We think of bees in the spring and summer when numbers peak as the many workers swell the population, they are out and about foraging and collecting as much nectar and pollen as possible whilst pollinating our crops in the process. But this would not be possible without the existence of early flowers for the queens of many species of bee to feed on as they emerge from hibernation. There are 25 species of bumblebee in the UK along with 250 species of solitary bee and one species of honeybee which, thanks to their honey making skills can survive over our winters yet the majority of bumblebees cannot as they do not make honey in the same way. Only the queen bumblebee will hibernate, normally in soil where she can survive temperatures as low as -19°! Queen bumblebees are capable of vibrating their flight muscles to warm them up enough to fly in cold weather so it is not uncommon so see them early in the season. They need to feed up as much as possible before setting up their chosen nest site to begin their colony, a queen bumblebee will not see any summer flowers as she will stay in the nest for the rest of her life whilst her daughters venture out! Here final task at the end of the summer is to produce sons and a daughter queen for a new generation.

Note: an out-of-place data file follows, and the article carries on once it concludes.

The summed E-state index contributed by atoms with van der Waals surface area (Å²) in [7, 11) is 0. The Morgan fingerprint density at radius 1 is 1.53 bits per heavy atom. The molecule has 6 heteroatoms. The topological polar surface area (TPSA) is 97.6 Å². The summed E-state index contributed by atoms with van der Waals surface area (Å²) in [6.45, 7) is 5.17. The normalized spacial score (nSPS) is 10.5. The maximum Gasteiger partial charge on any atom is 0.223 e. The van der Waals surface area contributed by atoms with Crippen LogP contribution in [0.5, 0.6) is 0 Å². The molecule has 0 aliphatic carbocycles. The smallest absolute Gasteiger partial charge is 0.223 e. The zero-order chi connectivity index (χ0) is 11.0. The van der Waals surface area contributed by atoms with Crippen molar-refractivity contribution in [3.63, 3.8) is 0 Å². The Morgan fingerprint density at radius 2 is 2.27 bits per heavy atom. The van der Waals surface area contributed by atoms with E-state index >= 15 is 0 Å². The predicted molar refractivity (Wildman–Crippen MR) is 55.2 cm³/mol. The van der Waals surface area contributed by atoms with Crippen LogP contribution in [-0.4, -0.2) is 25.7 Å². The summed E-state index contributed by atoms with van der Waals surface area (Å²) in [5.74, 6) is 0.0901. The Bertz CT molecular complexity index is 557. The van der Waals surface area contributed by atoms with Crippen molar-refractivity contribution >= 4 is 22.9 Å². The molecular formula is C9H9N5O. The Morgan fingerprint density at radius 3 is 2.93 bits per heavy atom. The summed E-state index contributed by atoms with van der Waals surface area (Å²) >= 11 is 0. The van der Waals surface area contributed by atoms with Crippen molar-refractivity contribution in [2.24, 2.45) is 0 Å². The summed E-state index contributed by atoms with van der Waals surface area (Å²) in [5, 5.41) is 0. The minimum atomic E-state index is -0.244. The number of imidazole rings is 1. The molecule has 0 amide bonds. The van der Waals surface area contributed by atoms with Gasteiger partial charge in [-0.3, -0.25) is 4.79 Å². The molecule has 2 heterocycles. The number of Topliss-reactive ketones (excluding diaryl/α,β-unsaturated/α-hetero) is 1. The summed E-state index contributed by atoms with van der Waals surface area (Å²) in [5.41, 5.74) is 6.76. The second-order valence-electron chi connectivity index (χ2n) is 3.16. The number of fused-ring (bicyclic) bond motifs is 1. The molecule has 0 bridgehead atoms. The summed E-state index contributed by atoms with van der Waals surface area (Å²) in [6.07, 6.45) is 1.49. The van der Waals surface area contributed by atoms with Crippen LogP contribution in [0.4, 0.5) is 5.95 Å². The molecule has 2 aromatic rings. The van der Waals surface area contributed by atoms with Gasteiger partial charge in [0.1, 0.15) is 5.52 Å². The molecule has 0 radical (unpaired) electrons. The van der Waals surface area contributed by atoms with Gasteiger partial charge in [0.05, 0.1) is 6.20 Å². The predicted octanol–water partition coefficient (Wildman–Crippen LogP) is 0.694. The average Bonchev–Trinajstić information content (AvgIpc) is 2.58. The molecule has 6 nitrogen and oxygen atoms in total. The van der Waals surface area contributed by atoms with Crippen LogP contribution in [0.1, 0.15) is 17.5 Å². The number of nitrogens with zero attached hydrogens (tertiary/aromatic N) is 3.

As a basic rule of thumb, bees need simple flowers so that they can get to the nectar easily. Although tongue length varies from species to species, keeping it simple helps as many different species as possible. Here are a few vital blooms; keep an eye out for them on winter walks or perhaps you could encourage them in your garden to give bees an extra helping hand.